Gardening · Kindness · Recipes

So, what do you do with a kohlrabi?

Last year we joined a CSA, which stands for Community Supported Agriculture, joining with a bi-weekly plan. Every other week, I go pick up a box at a nearby church, but there are locations all over metro Atlanta. I often go with a neighbor, which makes for fun conversations in the car, and convenience if one of us picks up the box for the other.

Last week I got a lovely box, full of beautiful lettuce heads, two big red tomatoes, baby kale, cabbage, Nappa cabbage, green onions, and radishes so fresh the greens could be sautéed (I did, adding a few julienned cabbage leaves for texture), plus the beautifully fresh, nicely trimmed kohlrabi, which we cooked last year, but once again, we were saying “What do you do with a kohlrabi?

If you haven’t tried kohlrabi, the entire plant is rather interesting looking before the leaves and stems are trimmed–my CSA carpool friend said they look kind of like a monster! I think it tastes like a cross between a turnip and a rutabaga, the most-hated vegetable of my childhood, with the texture more like a turnip’s, which I think is a good thing! I’ve heard that the name means “cabbage-turnip” in German. The leaves and stems can be diced into soups (if you have them), and kohlrabi is a nutritious cruciferous, at about 40 calories a cup, uncooked. It can be roasted, steamed, boiled, sautéed in butter or olive oil with a little water, or served raw. The important preparation tip we learned last year is to peel it very well–there’s a thin shiny layer with a tough layer just underneath, a small paring knife works best.

Last year, we had never tried kohlrabi, so we always used a published recipe, following it to the letter, one roasted chunks like a potato, others cooked thin slices in water, seasoning with butter, salt and pepper. I wanted to do something a little more interesting, and this side dish is the result.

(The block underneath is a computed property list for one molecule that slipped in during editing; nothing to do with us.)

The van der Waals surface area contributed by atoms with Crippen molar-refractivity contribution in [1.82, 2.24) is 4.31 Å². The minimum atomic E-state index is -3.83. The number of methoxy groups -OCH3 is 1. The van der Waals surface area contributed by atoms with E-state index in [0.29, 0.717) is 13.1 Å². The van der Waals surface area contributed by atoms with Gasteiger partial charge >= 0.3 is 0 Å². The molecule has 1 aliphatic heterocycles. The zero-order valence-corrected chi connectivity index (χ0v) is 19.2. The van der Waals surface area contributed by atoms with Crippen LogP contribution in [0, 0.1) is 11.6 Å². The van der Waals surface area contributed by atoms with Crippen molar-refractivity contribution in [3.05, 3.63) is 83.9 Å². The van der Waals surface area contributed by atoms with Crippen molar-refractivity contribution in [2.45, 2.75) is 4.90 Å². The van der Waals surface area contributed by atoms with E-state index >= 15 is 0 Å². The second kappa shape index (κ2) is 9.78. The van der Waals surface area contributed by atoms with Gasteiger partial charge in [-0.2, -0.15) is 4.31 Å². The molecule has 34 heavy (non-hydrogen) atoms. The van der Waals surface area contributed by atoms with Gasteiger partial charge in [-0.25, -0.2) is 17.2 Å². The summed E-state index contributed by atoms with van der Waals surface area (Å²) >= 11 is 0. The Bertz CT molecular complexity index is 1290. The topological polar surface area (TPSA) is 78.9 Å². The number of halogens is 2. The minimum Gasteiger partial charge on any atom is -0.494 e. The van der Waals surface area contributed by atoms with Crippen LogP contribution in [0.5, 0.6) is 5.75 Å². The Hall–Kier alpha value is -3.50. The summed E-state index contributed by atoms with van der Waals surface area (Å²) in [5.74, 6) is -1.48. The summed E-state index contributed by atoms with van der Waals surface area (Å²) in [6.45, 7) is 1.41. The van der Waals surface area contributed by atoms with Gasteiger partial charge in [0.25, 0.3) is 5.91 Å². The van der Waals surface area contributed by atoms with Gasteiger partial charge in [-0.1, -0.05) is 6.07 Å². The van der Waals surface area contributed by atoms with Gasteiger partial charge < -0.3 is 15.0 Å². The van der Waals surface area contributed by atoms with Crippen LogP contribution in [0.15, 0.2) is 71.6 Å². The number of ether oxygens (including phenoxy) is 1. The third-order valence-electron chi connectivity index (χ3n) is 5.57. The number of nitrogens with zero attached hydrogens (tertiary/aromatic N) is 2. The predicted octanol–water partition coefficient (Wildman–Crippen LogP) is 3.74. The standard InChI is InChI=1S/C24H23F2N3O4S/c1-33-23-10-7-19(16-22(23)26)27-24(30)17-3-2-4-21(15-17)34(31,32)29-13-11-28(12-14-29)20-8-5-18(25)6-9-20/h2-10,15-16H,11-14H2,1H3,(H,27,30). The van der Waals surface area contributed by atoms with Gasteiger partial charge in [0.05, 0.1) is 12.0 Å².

Kohlrabi with Onions and Mushrooms

1 Kohlrabi bulb, trimmed and thick skin peeled, quartered and sliced 1/4″ thick
1 tablespoon butter (or EVOO)
1/2 cup chopped onion
1/2 pound mushrooms, cleaned and sliced
1 teaspoon frest tarragon, basil OR oregano (1/2 teaspoon dried)
Black pepper and salt, to taste
Grated Parmesan to taste

Once everything is peeled, sliced and chopped as noted above, including an herb from your garden if possible, melt the butter in a large pan that has a lid, then cook onion until opaque, stirring occasionally. Add kohlrabi, cook and stir about a minute, then add your desired herb and 3-4 tablespoons water (more if dried). Cover and let it cook on low about 3 minutes. Add mushrooms, cook covered 3-5 minutes more, stirring and checking . It is done when kohlrabi can be pierced easily with a fork. Season to taste, and add parmesan to each serving. Serves 2-3 as a side dish.

If you live in Metro Atlanta, I recommend Riverview Produce CSA, http://csa.farmigo.com, or connect with them on FaceBook at Riverview Farms Produce CSA.

I wonder what I’ll do next time I get a kohlrabi in my box..maybe a few cracker-sized slices as an appetizer, or shred it raw with carrots into a crunchy salad. I’m all for anything cool when the weather is this hot!

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